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Simplify managing Grafana Tempo instances in Kubernetes with the Tempo Operator

July 28, 2023 5 min

Andreas Gerstmayr is a Software Engineer at Red Hat. He’s working on simplifying the deployment and operations of a modern distributed tracing stack using Tempo and OpenTelemetry on OpenShift.

I’ve been working with Grafana Tempo for about half a year now, and one thing I like about it is that Tempo requires only object storage for storing traces, which is easy to set up in both cloud environments and on-premises. Another outstanding feature is TraceQL, which allows searching for relevant traces with a powerful query language.

Now, let’s imagine you’re a busy system administrator who wants to set up Tempo in your Kubernetes cluster. Even though you’ve read through the Tempo documentation and know Tempo is extremely flexible, you’re overwhelmed by the number of configuration settings and deployment options.

I’m here with good news: There’s a solution for that!

One thing my team has been working on lately is the new Tempo operator, which simplifies deploying a Tempo stack on Kubernetes. It creates and manages all required objects, exposes metrics, and supports upgrading the Tempo instance in the cluster. In this post, I’ll walk you through how to install it.

What is the Tempo operator?

If you’re familiar with Kubernetes, you probably know that a Kubernetes operator extends the Kubernetes API by creating and managing a new Custom Resource. Similarly, the Tempo operator creates a new TempoStack custom resource. In the same way a Kubernetes deployment creates one or more Pods, a TempoStack instance creates all objects (Deployments, StatefulSets, Services, ConfigMaps etc.) required to manage a Tempo cluster in the microservices mode.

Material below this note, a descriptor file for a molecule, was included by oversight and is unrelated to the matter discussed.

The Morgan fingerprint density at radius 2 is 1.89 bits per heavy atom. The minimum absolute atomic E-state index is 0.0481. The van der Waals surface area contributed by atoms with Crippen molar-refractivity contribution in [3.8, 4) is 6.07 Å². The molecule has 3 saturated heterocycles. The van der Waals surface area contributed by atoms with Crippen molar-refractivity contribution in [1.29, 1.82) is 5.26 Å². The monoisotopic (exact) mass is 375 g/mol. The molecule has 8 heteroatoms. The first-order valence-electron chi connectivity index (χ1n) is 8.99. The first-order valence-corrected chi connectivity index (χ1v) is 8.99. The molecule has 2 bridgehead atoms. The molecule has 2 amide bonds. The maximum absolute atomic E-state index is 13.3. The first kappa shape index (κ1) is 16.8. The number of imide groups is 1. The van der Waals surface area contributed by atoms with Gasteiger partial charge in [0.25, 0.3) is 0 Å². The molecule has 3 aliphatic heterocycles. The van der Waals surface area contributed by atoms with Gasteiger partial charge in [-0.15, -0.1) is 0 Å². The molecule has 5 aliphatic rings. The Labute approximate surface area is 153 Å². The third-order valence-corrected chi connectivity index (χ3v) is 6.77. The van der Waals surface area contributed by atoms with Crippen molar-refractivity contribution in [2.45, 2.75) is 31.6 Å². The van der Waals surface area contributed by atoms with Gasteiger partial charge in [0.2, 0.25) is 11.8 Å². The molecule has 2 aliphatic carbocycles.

The operator continuously watches the cluster and converges the current state to match the expected state as defined in the TempoStack object. What makes an operator stand out from other deployment methods (manifest files, Helm charts), is that it can dynamically react to changes, such as a high load, and perform actions (like increasing the number of replicas of a component).

Installing the operator

Note: The following instructions were tested on Kubernetes v1.26.3 and OpenShift v4.12.

One way to install the operator is via the Operator Lifecycle Manager. To do that, visit the tempo-operator page on OperatorHub and follow the installation instructions.

An alternative is to install it by applying Kubernetes manifests directly to the cluster. This requires having cert-manager installed in the cluster. If it’s not there already, please follow the cert-manager installation instructions. Once this step is completed, run the following to install the Tempo operator:

kubectl apply -f

You can verify the installation by listing the pods in the operator namespace (tempo-operator-system when installed via manifests):

$ kubectl -n tempo-operator-system get pod
NAME                                            READY   STATUS RESTARTS   AGE
tempo-operator-controller-7cd46dcd4-gs47m   2/2 Running   0      14s

Setting up object storage

Tempo supports various object storages like Amazon S3, Azure Storage, and Google Cloud Storage for storing traces. You can also use any S3 compatible object storage, for example MinIO.

In this example, we’ll use MinIO for storage. Run the following to set up a basic MinIO instance in the minio namespace. (It is intended for testing purposes only.)

kubectl apply -f

In the next step, we configure access to the object storage:

apiVersion: v1
kind: Secret
   name: tempo-storage
type: Opaque
   endpoint: http://minio.minio:9000
   bucket: tempo
   access_key_id: tempo
   access_key_secret: supersecret

Deploying a Tempo cluster

The final step is to configure a Tempo cluster. This manifest creates a basic, ready-to-use one: